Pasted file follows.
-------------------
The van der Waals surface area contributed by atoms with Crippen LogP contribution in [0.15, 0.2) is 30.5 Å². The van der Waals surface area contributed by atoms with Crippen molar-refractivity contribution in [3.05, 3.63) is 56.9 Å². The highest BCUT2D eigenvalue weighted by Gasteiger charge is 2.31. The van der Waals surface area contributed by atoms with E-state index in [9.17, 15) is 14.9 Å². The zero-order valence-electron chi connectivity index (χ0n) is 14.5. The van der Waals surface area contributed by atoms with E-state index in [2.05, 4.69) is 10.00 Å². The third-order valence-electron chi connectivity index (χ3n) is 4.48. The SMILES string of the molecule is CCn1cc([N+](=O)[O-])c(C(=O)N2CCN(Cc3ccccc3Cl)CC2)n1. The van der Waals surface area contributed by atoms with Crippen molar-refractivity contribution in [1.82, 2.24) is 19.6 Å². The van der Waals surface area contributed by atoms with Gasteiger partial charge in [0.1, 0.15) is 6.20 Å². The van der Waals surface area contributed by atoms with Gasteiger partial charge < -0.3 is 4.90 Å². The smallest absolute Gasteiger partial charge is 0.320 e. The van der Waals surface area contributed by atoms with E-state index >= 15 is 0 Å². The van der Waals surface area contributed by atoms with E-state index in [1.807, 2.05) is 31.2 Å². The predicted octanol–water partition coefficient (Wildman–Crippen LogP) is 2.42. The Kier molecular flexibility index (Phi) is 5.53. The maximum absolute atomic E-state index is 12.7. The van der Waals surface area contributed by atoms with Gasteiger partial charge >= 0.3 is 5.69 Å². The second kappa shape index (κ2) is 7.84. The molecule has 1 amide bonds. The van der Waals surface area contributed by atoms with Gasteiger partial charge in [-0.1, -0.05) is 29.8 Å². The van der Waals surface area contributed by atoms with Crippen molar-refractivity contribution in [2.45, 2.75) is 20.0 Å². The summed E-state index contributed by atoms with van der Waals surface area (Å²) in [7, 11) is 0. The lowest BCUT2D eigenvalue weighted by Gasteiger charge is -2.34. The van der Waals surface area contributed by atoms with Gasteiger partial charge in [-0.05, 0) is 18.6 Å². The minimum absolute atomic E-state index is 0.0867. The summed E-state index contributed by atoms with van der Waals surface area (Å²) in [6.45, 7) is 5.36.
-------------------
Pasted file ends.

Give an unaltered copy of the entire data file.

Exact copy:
The van der Waals surface area contributed by atoms with Crippen LogP contribution in [0.15, 0.2) is 30.5 Å². The van der Waals surface area contributed by atoms with Crippen molar-refractivity contribution in [3.05, 3.63) is 56.9 Å². The highest BCUT2D eigenvalue weighted by Gasteiger charge is 2.31. The van der Waals surface area contributed by atoms with E-state index in [9.17, 15) is 14.9 Å². The zero-order valence-electron chi connectivity index (χ0n) is 14.5. The van der Waals surface area contributed by atoms with E-state index in [2.05, 4.69) is 10.00 Å². The third-order valence-electron chi connectivity index (χ3n) is 4.48. The SMILES string of the molecule is CCn1cc([N+](=O)[O-])c(C(=O)N2CCN(Cc3ccccc3Cl)CC2)n1. The van der Waals surface area contributed by atoms with Crippen molar-refractivity contribution in [1.82, 2.24) is 19.6 Å². The van der Waals surface area contributed by atoms with Gasteiger partial charge in [0.1, 0.15) is 6.20 Å². The van der Waals surface area contributed by atoms with Gasteiger partial charge < -0.3 is 4.90 Å². The smallest absolute Gasteiger partial charge is 0.320 e. The van der Waals surface area contributed by atoms with E-state index >= 15 is 0 Å². The van der Waals surface area contributed by atoms with E-state index in [1.807, 2.05) is 31.2 Å². The predicted octanol–water partition coefficient (Wildman–Crippen LogP) is 2.42. The Kier molecular flexibility index (Phi) is 5.53. The maximum absolute atomic E-state index is 12.7. The van der Waals surface area contributed by atoms with Gasteiger partial charge >= 0.3 is 5.69 Å². The second kappa shape index (κ2) is 7.84. The molecule has 1 amide bonds. The van der Waals surface area contributed by atoms with Gasteiger partial charge in [-0.1, -0.05) is 29.8 Å². The van der Waals surface area contributed by atoms with Crippen molar-refractivity contribution in [2.45, 2.75) is 20.0 Å². The summed E-state index contributed by atoms with van der Waals surface area (Å²) in [7, 11) is 0. The lowest BCUT2D eigenvalue weighted by Gasteiger charge is -2.34. The van der Waals surface area contributed by atoms with Gasteiger partial charge in [-0.05, 0) is 18.6 Å². The minimum absolute atomic E-state index is 0.0867. The summed E-state index contributed by atoms with van der Waals surface area (Å²) in [6.45, 7) is 5.36.